Implication () Rules

IMPLICATION-Elimination (⊃E) proceeds fairly intuitively:

IPL- Implication Elimination

IMPLICATION-Introduction (⊃I) is where things get tricky. Consider the weaker version of this rule, on the left.

IPL- Implication Introduction

The ellipsis “..” means that other rules may be injected, the intermediate proof can be hundreds of lines long, if need be. So this weak rule seems intuitive:

If you know A, and from this information can eventually prove B, then you may conclude ‘A implies B’.

However, this version is too simplistic: it allows implications only to be introduced when the antecedent was already assumed. The real rule is more powerful:

If you assume A, and from this information can eventually prove B, then you may conclude ‘A implies B’.

Get the difference? Before, our assumptions were unchanged.  But now we expand our assumption set, and denote the location of our assumption-expansion with a line, and name it (in this case, “a”.)

Disjunction (∨) Rules

OR statements only require only one of its terms to be true. If you have evidence for one statement, it doesn’t matter whether the others are true or false.

This intuition is cashed out in the Left-OR-Introduction (∨IL) and Right-OR-Introduction (∨IR) rules.

IPL- Disjunction Introduction

The left rule means: “If we use A, we can use A∨B.” 

Of all the rules in Intuitionistic Propositional Logic, OR-Elimination (∨E) requires the most time to comprehend. 

IPL- Disjunction Elimination

Notice that the last two inputs fit the criteria for implication, and could simplify to A⊃C and B⊃C.

Here is one way to interpret the above rule:

Suppose we know that A∨B.

If it is true that “A implies C” and “B implies C”, then we know C is true.

We know this because at least one component of A∨B must be true!

Truth () and Falsity () Rules

IPL includes two rules regarding Truth and Falsity.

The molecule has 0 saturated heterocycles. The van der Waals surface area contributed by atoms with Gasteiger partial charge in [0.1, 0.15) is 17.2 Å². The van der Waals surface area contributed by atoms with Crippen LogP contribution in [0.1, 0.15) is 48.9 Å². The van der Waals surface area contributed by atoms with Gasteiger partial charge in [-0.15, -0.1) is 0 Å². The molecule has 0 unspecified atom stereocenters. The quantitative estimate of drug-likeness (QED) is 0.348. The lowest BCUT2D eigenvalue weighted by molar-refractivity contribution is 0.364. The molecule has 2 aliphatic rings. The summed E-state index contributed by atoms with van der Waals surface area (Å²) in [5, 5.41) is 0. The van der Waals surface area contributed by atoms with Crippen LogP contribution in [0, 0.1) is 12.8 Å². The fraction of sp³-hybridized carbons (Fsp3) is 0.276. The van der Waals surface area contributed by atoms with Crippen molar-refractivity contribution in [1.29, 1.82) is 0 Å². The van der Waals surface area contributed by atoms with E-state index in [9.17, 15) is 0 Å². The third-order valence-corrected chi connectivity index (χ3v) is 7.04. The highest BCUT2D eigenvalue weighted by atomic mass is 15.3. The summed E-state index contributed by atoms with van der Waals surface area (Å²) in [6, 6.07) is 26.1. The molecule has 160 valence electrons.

IPL- Truth and Falsity (1)

The TRUTH-Introduction (⊤I) rule simply means that the system admits trivial truths.  There is no TRUTH-Elimination rule.

The FALSITY-Elimination (⊥E) rule reflects the Principle Of Explosion: “from contradiction, anything follows.”

Notice that the IPL System connective for complement (¬). However, Falsity allows the system to express negation regardless: ¬A = A ⊃ ⊥.


In this post, we learned the ten rules which define Intuitionistic Propositional Logic (IPL):

IPL- All Rules (1)

Next time, we’ll use IPL to solve a real problem. 🙂

Basal Ganglia as Action Selector

Part Of: Neuroeconomics sequence
Content Summary: 1000 words, 5 min read

Reentrant Loops

The thalamus receives input from the entire cortex. The cortex & thalamus like two nested spheres, innervating one another. Let us call such cortical-subcortical loops, reentrant loops.

The basal ganglia also participates in a reentrant loop. The basal ganglia and thalamus are nestled inside one another, far below the cortical mantle:

Basal Ganglia- Anatomy (1)

The last major reentrant loop involves the cerebellum. Taken together, reentrant loop anatomy looks something like this:


Dopamine Anatomy

We turn now to the basal ganglia. The basal ganglia is innervated with dopamine, and contains an order of magnitude more dopamine receptors than any other brain region (Dawson et al, 1986). To understand this neurotransmitter, we must consider its biochemical signature.

As a molecule, dopamine contains catechol (a kind of benzene C6H6) and a side-chain amine. Thus, it participates in the catecholamine family.  

There are in fact many kinds of catecholamines. For example, from phenethylamine you can synthesize tyrosine (via hydroxylation). In fact, there are thirteen different catecholamines, with a particular tree of biosynthetic sequences:


Three particular catecholamines are major players in brain neurochemistry.  

  1. Epinephrine (EPI), i.e. adrenaline, promotes the fight-or-flight response.
  2. Norepinephrine (NE) encodes perceptual salience.
  3. Dopamine (DA) is the currency of motivation and reward.